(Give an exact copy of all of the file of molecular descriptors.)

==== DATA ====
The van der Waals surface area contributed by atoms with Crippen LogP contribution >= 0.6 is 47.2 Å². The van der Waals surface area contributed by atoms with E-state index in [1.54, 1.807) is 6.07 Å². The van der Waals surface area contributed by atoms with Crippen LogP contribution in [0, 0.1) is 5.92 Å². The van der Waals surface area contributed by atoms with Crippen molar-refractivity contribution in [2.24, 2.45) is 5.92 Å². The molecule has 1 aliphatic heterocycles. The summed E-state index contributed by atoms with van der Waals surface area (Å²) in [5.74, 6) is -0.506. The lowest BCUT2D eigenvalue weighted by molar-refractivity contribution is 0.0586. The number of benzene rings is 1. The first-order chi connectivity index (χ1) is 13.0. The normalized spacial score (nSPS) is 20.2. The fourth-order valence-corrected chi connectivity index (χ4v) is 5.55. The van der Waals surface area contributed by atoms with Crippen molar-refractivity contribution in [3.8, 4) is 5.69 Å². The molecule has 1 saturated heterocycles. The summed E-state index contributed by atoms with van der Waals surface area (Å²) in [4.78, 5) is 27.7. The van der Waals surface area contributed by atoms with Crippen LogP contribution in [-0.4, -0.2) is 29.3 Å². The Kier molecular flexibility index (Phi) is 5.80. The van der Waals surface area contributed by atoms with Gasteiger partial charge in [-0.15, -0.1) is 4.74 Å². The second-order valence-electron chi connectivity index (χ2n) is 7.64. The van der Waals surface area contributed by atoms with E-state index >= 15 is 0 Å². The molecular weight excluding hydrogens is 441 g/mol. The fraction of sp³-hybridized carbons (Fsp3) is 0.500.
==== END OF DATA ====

The van der Waals surface area contributed by atoms with Crippen LogP contribution >= 0.6 is 47.2 Å². The van der Waals surface area contributed by atoms with E-state index in [1.54, 1.807) is 6.07 Å². The van der Waals surface area contributed by atoms with Crippen LogP contribution in [0, 0.1) is 5.92 Å². The van der Waals surface area contributed by atoms with Crippen molar-refractivity contribution in [2.24, 2.45) is 5.92 Å². The molecule has 1 aliphatic heterocycles. The summed E-state index contributed by atoms with van der Waals surface area (Å²) in [5.74, 6) is -0.506. The lowest BCUT2D eigenvalue weighted by molar-refractivity contribution is 0.0586. The number of benzene rings is 1. The first-order chi connectivity index (χ1) is 13.0. The normalized spacial score (nSPS) is 20.2. The fourth-order valence-corrected chi connectivity index (χ4v) is 5.55. The van der Waals surface area contributed by atoms with Crippen molar-refractivity contribution in [3.8, 4) is 5.69 Å². The molecule has 1 saturated heterocycles. The summed E-state index contributed by atoms with van der Waals surface area (Å²) in [4.78, 5) is 27.7. The van der Waals surface area contributed by atoms with Crippen LogP contribution in [-0.4, -0.2) is 29.3 Å². The Kier molecular flexibility index (Phi) is 5.80. The van der Waals surface area contributed by atoms with Gasteiger partial charge in [-0.15, -0.1) is 4.74 Å². The second-order valence-electron chi connectivity index (χ2n) is 7.64. The van der Waals surface area contributed by atoms with E-state index >= 15 is 0 Å². The molecular weight excluding hydrogens is 441 g/mol. The fraction of sp³-hybridized carbons (Fsp3) is 0.500.